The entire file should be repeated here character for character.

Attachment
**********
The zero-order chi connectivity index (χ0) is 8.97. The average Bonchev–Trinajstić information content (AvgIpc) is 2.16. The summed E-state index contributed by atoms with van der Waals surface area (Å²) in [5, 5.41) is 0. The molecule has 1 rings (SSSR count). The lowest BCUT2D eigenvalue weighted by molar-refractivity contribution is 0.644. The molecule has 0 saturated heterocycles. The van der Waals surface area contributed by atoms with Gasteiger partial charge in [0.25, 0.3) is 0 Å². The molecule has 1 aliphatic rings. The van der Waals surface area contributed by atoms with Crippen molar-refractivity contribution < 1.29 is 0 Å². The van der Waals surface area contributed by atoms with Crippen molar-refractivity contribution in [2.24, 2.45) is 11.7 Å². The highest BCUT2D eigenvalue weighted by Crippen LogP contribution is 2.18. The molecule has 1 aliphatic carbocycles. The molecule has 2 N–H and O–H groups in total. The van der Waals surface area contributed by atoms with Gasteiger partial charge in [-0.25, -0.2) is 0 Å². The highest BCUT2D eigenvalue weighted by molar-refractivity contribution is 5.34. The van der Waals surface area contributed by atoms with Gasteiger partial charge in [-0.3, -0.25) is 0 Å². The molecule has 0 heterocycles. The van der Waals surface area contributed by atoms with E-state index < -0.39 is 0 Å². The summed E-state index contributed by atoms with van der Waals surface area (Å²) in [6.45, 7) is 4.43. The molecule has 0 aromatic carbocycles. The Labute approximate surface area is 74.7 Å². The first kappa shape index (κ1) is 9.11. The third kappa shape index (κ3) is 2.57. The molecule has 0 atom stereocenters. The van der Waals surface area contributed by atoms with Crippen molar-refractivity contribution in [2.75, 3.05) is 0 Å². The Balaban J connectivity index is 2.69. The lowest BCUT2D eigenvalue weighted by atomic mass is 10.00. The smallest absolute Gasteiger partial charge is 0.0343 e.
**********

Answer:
The zero-order chi connectivity index (χ0) is 8.97. The average Bonchev–Trinajstić information content (AvgIpc) is 2.16. The summed E-state index contributed by atoms with van der Waals surface area (Å²) in [5, 5.41) is 0. The molecule has 1 rings (SSSR count). The lowest BCUT2D eigenvalue weighted by molar-refractivity contribution is 0.644. The molecule has 0 saturated heterocycles. The van der Waals surface area contributed by atoms with Gasteiger partial charge in [0.25, 0.3) is 0 Å². The molecule has 1 aliphatic rings. The van der Waals surface area contributed by atoms with Crippen molar-refractivity contribution < 1.29 is 0 Å². The van der Waals surface area contributed by atoms with Crippen molar-refractivity contribution in [2.24, 2.45) is 11.7 Å². The highest BCUT2D eigenvalue weighted by Crippen LogP contribution is 2.18. The molecule has 1 aliphatic carbocycles. The molecule has 2 N–H and O–H groups in total. The van der Waals surface area contributed by atoms with Gasteiger partial charge in [-0.25, -0.2) is 0 Å². The highest BCUT2D eigenvalue weighted by molar-refractivity contribution is 5.34. The van der Waals surface area contributed by atoms with Gasteiger partial charge in [-0.3, -0.25) is 0 Å². The molecule has 0 heterocycles. The van der Waals surface area contributed by atoms with E-state index < -0.39 is 0 Å². The summed E-state index contributed by atoms with van der Waals surface area (Å²) in [6.45, 7) is 4.43. The molecule has 0 aromatic carbocycles. The Labute approximate surface area is 74.7 Å². The first kappa shape index (κ1) is 9.11. The third kappa shape index (κ3) is 2.57. The molecule has 0 atom stereocenters. The van der Waals surface area contributed by atoms with Crippen molar-refractivity contribution in [2.75, 3.05) is 0 Å². The Balaban J connectivity index is 2.69. The lowest BCUT2D eigenvalue weighted by atomic mass is 10.00. The smallest absolute Gasteiger partial charge is 0.0343 e.